Emergency contraception, also known as Plan B, is available at Health Services. The cost is $14. Please call and speak to one of our nurses or stop by Parton during clinic hours.
After You Take the Pills
- Your next period may be earlier or later than usual.
- Your flow may be heavier, lighter, more spotty, or the same as usual.
- If you see other health care providers before you get your period, remember to tell them that you have taken emergency contraception pills.
- Schedule a follow-up visit with your clinician if you do not have your period in three weeks or if you have symptoms of pregnancy
- Be sure to use another method of contraception if you have vaginal intercourse any time before you get your period again.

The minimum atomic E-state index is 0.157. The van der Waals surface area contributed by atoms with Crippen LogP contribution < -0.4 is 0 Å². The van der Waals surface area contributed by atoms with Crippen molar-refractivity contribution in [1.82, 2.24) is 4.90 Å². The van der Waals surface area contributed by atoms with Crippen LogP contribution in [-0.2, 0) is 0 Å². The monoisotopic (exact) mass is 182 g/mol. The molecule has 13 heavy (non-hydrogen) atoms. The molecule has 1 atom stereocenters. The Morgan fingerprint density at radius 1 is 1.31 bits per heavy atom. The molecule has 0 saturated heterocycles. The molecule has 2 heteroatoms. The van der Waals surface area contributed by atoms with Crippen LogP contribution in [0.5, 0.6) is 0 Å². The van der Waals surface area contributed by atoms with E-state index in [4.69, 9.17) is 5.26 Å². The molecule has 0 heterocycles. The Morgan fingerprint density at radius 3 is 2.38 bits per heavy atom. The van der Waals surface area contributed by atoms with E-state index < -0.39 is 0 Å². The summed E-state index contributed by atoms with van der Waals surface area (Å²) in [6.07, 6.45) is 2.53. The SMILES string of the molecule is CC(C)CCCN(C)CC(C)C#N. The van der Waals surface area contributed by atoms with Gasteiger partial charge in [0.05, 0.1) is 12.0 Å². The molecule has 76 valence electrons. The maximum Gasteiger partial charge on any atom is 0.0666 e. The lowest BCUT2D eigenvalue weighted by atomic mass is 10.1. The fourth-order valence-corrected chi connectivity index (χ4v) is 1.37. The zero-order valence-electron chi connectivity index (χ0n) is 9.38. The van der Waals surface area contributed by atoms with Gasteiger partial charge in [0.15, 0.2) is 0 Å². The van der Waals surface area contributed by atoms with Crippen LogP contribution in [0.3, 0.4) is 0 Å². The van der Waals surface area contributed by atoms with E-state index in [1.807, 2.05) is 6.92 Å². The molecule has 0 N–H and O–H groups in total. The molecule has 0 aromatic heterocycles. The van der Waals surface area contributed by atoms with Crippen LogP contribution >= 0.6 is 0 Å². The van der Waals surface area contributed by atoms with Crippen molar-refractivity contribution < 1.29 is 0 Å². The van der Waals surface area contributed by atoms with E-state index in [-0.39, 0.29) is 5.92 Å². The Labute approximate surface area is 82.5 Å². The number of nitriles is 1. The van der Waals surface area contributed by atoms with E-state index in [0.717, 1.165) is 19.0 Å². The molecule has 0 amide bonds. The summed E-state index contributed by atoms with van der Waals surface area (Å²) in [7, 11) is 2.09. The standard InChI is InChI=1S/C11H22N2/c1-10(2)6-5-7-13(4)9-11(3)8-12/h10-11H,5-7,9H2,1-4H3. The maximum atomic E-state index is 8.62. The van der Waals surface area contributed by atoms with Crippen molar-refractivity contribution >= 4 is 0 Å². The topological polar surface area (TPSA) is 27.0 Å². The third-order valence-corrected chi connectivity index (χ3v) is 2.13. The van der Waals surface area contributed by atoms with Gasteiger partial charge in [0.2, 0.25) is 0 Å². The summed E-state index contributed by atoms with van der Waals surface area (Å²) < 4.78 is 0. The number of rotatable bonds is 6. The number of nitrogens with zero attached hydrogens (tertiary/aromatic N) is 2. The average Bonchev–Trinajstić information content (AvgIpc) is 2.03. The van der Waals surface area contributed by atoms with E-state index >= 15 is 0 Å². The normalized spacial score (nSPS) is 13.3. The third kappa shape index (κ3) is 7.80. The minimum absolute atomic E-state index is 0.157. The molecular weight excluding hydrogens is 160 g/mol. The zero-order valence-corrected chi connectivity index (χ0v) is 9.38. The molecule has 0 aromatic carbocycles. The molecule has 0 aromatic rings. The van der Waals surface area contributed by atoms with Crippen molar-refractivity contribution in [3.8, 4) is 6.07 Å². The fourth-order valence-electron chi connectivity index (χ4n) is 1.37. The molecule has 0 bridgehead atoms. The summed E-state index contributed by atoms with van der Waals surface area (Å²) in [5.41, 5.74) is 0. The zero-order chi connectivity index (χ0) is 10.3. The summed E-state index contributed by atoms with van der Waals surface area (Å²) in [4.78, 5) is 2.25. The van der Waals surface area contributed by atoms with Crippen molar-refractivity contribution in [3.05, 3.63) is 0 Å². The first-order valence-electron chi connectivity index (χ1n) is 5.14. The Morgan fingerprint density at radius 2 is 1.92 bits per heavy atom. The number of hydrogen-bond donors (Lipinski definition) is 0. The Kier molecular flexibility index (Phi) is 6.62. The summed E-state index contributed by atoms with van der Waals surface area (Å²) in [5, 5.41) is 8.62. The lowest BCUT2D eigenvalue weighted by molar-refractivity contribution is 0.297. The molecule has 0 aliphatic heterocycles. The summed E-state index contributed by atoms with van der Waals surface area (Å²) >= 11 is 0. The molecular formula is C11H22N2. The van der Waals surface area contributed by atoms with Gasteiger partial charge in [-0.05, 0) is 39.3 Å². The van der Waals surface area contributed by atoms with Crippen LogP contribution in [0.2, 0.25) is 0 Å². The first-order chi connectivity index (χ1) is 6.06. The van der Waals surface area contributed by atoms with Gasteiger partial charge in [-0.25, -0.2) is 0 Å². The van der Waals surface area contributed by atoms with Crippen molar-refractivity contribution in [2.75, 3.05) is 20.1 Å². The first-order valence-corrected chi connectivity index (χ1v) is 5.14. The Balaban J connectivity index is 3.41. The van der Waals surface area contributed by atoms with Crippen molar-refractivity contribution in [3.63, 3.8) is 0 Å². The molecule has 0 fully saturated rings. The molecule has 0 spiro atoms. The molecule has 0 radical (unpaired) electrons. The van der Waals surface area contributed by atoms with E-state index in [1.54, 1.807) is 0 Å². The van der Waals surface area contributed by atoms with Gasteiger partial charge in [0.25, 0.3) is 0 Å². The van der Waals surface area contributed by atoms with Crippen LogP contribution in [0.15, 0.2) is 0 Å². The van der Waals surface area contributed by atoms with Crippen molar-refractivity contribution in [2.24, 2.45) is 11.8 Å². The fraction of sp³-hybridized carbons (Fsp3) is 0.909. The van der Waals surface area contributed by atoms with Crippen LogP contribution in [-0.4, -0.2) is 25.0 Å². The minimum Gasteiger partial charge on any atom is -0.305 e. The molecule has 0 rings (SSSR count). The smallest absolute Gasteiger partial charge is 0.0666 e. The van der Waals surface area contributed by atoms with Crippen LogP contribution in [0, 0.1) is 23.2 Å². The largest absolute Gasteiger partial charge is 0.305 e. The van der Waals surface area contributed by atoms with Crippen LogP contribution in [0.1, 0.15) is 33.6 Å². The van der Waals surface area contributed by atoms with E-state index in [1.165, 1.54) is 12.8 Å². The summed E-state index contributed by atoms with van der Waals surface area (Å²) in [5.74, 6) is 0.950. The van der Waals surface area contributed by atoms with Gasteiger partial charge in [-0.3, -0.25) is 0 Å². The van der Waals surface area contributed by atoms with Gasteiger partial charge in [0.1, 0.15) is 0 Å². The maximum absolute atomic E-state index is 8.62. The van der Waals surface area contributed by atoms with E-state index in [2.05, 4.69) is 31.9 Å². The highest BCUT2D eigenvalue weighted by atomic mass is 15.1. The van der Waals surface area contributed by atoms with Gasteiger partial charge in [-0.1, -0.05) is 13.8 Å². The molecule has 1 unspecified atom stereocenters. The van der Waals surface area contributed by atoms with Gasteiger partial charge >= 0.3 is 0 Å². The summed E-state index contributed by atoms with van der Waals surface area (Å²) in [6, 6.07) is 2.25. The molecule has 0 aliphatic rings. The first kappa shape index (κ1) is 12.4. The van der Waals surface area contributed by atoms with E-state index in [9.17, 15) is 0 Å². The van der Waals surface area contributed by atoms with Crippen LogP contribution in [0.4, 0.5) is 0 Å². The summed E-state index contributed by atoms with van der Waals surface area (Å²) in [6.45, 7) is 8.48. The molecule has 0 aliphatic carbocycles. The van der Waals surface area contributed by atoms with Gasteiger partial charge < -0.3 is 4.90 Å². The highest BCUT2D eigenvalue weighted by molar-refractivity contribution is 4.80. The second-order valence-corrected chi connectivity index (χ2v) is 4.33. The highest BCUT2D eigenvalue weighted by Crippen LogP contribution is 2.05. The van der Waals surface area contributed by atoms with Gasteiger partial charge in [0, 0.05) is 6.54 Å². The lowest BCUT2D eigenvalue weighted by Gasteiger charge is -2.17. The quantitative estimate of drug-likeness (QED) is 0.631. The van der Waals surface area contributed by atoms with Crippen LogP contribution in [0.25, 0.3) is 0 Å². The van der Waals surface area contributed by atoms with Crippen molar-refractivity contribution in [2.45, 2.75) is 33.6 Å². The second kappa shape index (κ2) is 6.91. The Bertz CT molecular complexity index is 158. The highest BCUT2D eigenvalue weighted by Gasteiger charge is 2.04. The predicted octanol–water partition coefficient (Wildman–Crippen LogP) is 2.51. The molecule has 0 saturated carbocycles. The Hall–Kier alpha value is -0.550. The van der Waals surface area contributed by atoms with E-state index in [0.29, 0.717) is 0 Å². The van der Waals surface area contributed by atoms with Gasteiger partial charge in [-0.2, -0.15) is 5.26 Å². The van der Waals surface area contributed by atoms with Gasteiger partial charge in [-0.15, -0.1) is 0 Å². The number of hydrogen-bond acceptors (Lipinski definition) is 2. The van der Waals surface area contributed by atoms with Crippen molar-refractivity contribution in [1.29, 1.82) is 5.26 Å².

- Continue using the birth control method of your choice for as long as you want to avoid pregnancy.
Side effects associated with the use of ECPs usually taper off within a day or two.
- Half of the women who take the combined pills feel sick to their stomach, but only for about 24 hours.
- Less than one out of five women throw up with combined pills.
- The risk of nausea and vomiting is lower with progestin-only ECPs.
- Breast tenderness, irregular bleeding, dizziness, and headaches may also occur.
There has been no reports of serious complications among the millions of women who have used ECPs.
Frequent use of ECPs may cause periods to become irregular and unpredictable. The side effects of anti-nausea medication may include drowsiness. Please follow the precautions on the package insert.